Scary Japanese Food – Ika O Dori Don
Nothing like some scary Japanese food to really get your day going! But, maybe it’s really oishii?
Ika O Dori Don is apart of what is called Odorigui. Odorigui literally means ‘dancing eating’, it’s a type of seafood in Japan. For example Ika Dori don is a live squid with it’s top half removed (it’s head) and it’s served on top of a bowl of rice and sushi. The reasons these seafoods can still dance around after having their heads cut off comes from the large amounts of salt in the soy sauce, which reacts with the still active nerves inside the squids body.
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Odorigui refers to eating of live seafood while it’s still moving about, or it could also refer to eating moving parts of the seafood. Seafood which is eaten in odorigui style include:
Ice gobies, Squids and many other similar seafood’s. Odorigui only is referenced by seafood that can be seen moving still while eating it, this means eating live foods like sea urchins does not count and is not odorigui style cuisine.
But why would this Japanese food custom come about?
This method or now new cuisine in Japan was created by a sushi restaurant called Ikkatei Tabiji in Hakodate, Hokkaido, and it was done mainly as a marketing gimmick at first, but quickly spread like wild fire as other restuarants followed suit, but you’ll need to ask for Ika Dori Don by the name given to it by other restuarants as the name is now patented!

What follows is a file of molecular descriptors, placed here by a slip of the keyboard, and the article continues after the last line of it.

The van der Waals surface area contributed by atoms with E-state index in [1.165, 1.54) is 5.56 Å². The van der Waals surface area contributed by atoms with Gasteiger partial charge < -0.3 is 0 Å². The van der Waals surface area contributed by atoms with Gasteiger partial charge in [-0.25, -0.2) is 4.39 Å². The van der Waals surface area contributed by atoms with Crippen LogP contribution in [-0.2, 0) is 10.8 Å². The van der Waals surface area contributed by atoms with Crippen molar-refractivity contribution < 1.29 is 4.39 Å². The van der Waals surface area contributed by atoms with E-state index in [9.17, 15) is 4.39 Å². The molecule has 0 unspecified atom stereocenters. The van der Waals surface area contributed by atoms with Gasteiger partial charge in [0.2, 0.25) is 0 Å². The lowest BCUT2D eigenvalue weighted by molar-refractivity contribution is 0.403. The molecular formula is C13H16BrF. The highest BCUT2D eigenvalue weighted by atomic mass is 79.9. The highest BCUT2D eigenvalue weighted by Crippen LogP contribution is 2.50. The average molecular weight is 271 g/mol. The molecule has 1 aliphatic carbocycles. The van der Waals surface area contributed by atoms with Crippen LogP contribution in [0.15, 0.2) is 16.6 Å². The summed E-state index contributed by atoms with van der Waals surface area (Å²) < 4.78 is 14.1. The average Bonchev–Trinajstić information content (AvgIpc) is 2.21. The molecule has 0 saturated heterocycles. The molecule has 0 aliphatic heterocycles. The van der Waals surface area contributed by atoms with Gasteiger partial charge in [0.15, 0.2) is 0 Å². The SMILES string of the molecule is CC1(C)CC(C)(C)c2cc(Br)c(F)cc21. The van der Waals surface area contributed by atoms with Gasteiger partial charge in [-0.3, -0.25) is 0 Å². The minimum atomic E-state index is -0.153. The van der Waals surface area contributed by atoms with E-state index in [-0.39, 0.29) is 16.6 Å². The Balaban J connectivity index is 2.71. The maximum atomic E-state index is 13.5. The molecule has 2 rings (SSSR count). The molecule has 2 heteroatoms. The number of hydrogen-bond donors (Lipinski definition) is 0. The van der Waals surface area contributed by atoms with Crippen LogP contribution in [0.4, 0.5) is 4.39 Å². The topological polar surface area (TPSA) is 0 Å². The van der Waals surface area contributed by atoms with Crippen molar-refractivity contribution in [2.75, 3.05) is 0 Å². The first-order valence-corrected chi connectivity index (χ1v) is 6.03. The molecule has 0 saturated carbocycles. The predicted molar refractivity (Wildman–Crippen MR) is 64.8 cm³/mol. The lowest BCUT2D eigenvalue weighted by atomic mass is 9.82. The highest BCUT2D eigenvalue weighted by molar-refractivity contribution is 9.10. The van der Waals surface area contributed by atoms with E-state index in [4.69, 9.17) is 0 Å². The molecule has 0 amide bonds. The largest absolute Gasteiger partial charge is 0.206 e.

Hakodate in Hokkaido is the birth place of Ika Dori Don as squid is one of it’s major exports of the island. If you happen to be in the area of Hakodate in Hokkaido then I’d suggest looking up Ikkatei Tabiji.
Their address is:
These Ika O Dori Dons will run you between $15 – $25.
*It’s pretty much dead though – 😛
About the Author
I've been interested in Japanese as a language and as a culture since I was about 15 years old. In April 2017 my wife and I moved to Fukuoka, Japan to go to school for 2 years. We've since returned to America and now are looking to expand Nihon Scope further for future visitors of Japan to get in touch with the best school they can. We're also here sharing our experiences of Japan and the culture. Get in touch with us on Facebook for the quickest response!